After several meetings, time to think through the suggestion, check it out with Tamara, and accept the reality of losing Helen, the advantages to the program burst forth. The Elementary team has met several times to imagine how it could work and will be crafting the vision with Tamara, whose Montessori Elementary experience will be critical as the program evolves. Dan will be the Elementary Head. He will teach, lead, observe and plan. He will be the eyes and ears - and spokesperson for the Elementary program.

I am deeply grateful to Helen and to the Elementary team for understanding and accepting how much this change will mean to the school, and to Tamara and the board for supporting the vision. It's an extraordinary opportunity to grow. The Elementary program will become, at last, all that it can be.    

 

We strongly encourage all Elementary parents to attend Moving Up Night on February 5th to learn more about this big change. Tamara Mount will be at school to discuss the shift and answer questions.


Email Tonia

 

A Note of Thanks 
 

Dear Hilltop Community,

 

It has taken me a while to realize that no matter how long I wait, I will not be able to find the words to express the depth of my gratitude and appreciation for all the caring, support, and generosity offered by Hilltop Community throughout Steve's illness and after he passed away.

 

Saying "thank you" suffices to show appreciation for many everyday gestures of kindness - someone picks up a pen that you dropped or holds a door open for you. But somehow those words don't express the feelings I have in being so generously supported by a whole community of people. Nevertheless, those words are all I can come up with.

 

Thank you all. I feel very fortunate to be a part of such a wonderful and caring community.

 

Warmest Regards,

Carol Reynolds

 


Hilltop Benefit Auction - Volunteers Needed! 
 

Sign up sheets are in the front lobby for a variety of auction activities - from soliciting items to marketing and outreach in the community. We need every family to participate in this event. It's a huge fundraiser for the school but it only succeeds with your help.

 

Do you or family members have something special to donate to the auction? An apartment in a city that you'd let someone use for a weekend? A vacation house? What about that unused kitchen gadget still sitting in its box? Please let Leslie Myette know if you have items to donate to the auction. Email leslieoam@gmail.com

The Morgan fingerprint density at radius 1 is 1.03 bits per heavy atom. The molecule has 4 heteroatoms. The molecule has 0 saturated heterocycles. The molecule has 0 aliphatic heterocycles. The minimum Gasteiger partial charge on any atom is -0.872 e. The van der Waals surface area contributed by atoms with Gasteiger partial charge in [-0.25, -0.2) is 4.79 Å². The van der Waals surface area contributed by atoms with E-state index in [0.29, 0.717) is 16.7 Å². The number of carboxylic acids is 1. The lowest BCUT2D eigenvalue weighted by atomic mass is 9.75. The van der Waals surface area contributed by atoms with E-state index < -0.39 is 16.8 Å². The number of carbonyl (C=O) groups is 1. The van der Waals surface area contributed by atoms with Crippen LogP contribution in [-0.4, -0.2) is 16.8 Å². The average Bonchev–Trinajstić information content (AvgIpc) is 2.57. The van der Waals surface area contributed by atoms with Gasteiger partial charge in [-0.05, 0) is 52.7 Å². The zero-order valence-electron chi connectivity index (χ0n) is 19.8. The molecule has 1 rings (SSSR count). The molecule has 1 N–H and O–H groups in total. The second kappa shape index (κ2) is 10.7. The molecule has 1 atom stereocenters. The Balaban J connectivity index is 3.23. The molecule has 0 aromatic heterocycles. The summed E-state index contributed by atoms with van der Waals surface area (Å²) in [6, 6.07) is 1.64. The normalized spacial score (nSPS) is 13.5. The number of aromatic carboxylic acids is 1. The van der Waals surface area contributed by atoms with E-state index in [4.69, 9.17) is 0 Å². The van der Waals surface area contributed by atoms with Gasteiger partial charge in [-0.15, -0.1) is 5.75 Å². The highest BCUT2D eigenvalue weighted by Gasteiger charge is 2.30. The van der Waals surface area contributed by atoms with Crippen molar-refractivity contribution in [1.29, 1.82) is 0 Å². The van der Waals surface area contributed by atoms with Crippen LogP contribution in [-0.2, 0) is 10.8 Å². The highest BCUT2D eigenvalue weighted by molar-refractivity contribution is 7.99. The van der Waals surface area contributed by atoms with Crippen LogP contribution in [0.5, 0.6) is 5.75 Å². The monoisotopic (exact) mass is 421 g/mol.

Willow Room 
 
 

Snowflake Hunt/walk in the woods

Antarctica

Snow study

Penguin measuring

 

Brrr! You can feel a chill in our classroom or maybe it's just the excitement around our study of Antarctica, the winter season and snow! This week we have been busy with so many activities ....

 

On Monday we had a new "visitor" in our classroom, a life-size representation of an Emperor Penguin. Our Emperor Penguin measures 4 feet tall and provides the children with countless opportunities to measure and compare their heights to that of the penguin. Children gain an awareness of what it means to measure, the tools we use to measure and the math language around it. Language development is supported as children engage in conversations comparing heights such as "I am taller than you but I am shorter than the penguin", or "We're the same, I'm as tall as you". Each day as the children check to see how much they've grown from the previous day, they begin to develop an understanding of time and how they grow.

 

 

      

On Wednesday at circle we acted out how a snowflake is formed in the atmosphere. After that we bundled up and headed outside to the woods for a snowflake hunt. The children were busy catching snowflakes on their noses, and tongues and mittened hands. Some of the children caught snowflakes on black construction paper and then used magnifying glasses to take a closer look at the individual crystals. We even sat quietly in a circle to listen for the sound of the snow as it landed on our jackets and snow pants. One child remarked, "It sounds like a very quiet rain when it lands on my jacket." As we walked out of the woods one child said, "Hey, it looks a lot different in the woods. There's snow everywhere."

 

Going on a nature walk allows children to experience and interact with nature. Children's senses of wonder are established and integrated into their learning, and that helps the children to process and internalize the world around them. The symmetry of a snowflake, tree boughs bent under a blanket of snow, and the stillness of the winter woods are wonders to small children (and to adults who haven't lost that sense of wonder!).

 

Enjoy the long weekend.

 

Melissa & Ellie

 

 

Birch Room 
 

On Saturday January 12, Sarah and I attended the 2013 MSM Annual Conference at Dean College. This year's conference focused on Innovation and Montessori Education. The keynote speaker, Harvard University's Tony Wagner, spoke to the necessity of innovation for today's learners and how Montessori gets this exactly right. His most recent book: Creating Innovators: The Making of Young People Who Will Charge The World was the focus of his lecture.

 

Later we each participated in several workshops: Teaching for Artistic Behavior, Oceans: A Comprehensive Curriculum, WWMD? What Would Maria Do? and Guiding Children with Special Needs in the Montessori Classroom. We had a fulfilling day sharing with colleagues, reconnecting with old friends and learning new information to bring back into our classroom.